But neither reading of the majority’s opinion—(1) that administrative patent judges are principal officers that the Court has converted to inferior officers, or (2) that administrative patent judges are inferior officers whose decisions must constitutionally be reversible by the Director alone—supports its proposed remedy.
Take the principal officer view. If the Court truly believed administrative patent judges are principal officers, then the Court would need to vacate the Board’s decision. As this Court has twice explained, “the ‘appropriate’ remedy for an adjudication tainted with an appointments violation is a new ‘hearing before a properly appointed’ official.” Lucia
, 585 U. S., at ___ (slip op., at 12) (quoting Ryder
v. United States
, 515 U. S. 177, 183, 188 (1995)). If administrative patent judges are (or were) constitutionally deficient principal officers, then surely Arthrex is entitled to a new hearing before officers untainted by an appointments violation. But, the Court does not vacate the Board’s decision. In fact, it expressly disavows the existence of an appointments violation. Ante
, at 23 (plurality opinion).
The quasi-separation-of-powers view fares no better. If we accept as true the Court’s position that the Appointments Clause inherently grants the Director power to reverse Board decisions, then another problem arises: No constitutional violation has occurred in this suit. The Board had the power to decide and lawfully did decide the dispute before it. The Board did not misinterpret its statutory authority or try to prevent direct review by the Director. Nor did the Director wrongfully decline to rehear the Board’s decision. Moreover, Arthrex has not argued that it sought review by the Director. So to the extent “the source of the constitutional violation is the restraint on the review authority of the Director,” ibid.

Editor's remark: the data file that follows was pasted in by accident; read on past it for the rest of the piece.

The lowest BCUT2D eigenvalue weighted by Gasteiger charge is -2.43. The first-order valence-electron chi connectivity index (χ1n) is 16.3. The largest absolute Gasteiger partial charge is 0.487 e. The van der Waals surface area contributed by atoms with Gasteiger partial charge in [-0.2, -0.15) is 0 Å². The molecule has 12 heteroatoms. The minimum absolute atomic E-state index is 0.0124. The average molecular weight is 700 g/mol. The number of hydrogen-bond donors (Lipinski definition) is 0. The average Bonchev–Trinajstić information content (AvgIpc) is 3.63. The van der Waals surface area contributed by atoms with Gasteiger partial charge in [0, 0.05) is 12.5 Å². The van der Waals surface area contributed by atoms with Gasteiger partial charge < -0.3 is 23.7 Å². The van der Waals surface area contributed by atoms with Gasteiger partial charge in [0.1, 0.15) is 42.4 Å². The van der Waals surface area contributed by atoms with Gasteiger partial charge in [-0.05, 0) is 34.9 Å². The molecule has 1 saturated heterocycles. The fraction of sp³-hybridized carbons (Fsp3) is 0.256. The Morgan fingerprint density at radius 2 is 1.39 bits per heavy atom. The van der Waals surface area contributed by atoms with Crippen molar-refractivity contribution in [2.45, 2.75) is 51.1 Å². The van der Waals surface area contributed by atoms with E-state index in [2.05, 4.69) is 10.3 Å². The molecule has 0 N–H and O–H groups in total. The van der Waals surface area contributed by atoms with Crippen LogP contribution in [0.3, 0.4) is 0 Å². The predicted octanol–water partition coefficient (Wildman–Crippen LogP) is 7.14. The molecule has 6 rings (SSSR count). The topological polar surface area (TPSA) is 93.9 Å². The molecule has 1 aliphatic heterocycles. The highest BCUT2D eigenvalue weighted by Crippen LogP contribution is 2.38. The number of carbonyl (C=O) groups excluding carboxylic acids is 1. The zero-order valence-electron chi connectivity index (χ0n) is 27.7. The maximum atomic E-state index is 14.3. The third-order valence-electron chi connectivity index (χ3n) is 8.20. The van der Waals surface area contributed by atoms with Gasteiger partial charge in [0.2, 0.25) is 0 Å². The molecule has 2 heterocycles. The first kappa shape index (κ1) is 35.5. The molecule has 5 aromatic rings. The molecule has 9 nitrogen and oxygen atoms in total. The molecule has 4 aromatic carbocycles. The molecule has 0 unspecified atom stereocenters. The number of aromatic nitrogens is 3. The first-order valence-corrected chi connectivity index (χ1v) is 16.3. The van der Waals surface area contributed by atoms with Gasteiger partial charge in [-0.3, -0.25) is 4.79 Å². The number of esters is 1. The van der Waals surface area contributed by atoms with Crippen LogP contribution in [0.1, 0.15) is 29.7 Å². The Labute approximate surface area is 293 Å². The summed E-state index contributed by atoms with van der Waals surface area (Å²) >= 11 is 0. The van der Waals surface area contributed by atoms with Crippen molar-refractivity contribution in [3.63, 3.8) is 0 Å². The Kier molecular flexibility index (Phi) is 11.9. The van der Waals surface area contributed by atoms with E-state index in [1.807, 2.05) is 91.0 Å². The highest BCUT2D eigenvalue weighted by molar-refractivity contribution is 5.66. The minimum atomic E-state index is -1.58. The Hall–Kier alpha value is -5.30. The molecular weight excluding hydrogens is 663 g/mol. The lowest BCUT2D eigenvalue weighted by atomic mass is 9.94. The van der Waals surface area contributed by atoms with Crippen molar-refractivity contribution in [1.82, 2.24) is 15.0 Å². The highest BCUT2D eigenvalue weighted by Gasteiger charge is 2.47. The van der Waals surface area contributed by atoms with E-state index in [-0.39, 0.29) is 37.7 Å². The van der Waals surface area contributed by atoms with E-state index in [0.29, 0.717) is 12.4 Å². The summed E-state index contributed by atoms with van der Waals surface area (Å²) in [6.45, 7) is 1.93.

, his review was not constrained. Without any constitutional violation in this suit to correct, one wonders how the Court has the power to issue a remedy. See Carney
, 592 U. S. ___, ___ (2020) (slip op., at 4) (Article III prevents “the federal courts from issuing advisory opinions”).
Perhaps the majority thinks Arthrex should receive some kind of bounty for raising an Appointments Clause challenge and almost
identifying a constitutional violation. But the Constitution allows us to award judgments, not participation trophies.
Although unnecessary to resolve this suit, at some point it may be worth taking a closer look at whether the functional element of our test in Edmond
—the part that the Court relies on today—aligns with the text, history, and structure of the Constitution. The founding era history surrounding the Inferior Officer Clause points to at least three different definitions of an inferior officer, none of which requires a case-by-case functional examination of exactly how much supervision and control another officer has. The rationales on which Edmond
relies to graft a functional element into the inferior-officer inquiry do not withstand close scrutiny.
Early discussions of inferior officers reflect at least three understandings of who these officers were—and who they were not—under the Appointments Clause. Though I do not purport to decide today which is best, it is worth noting that administrative patent judges would be inferior under each.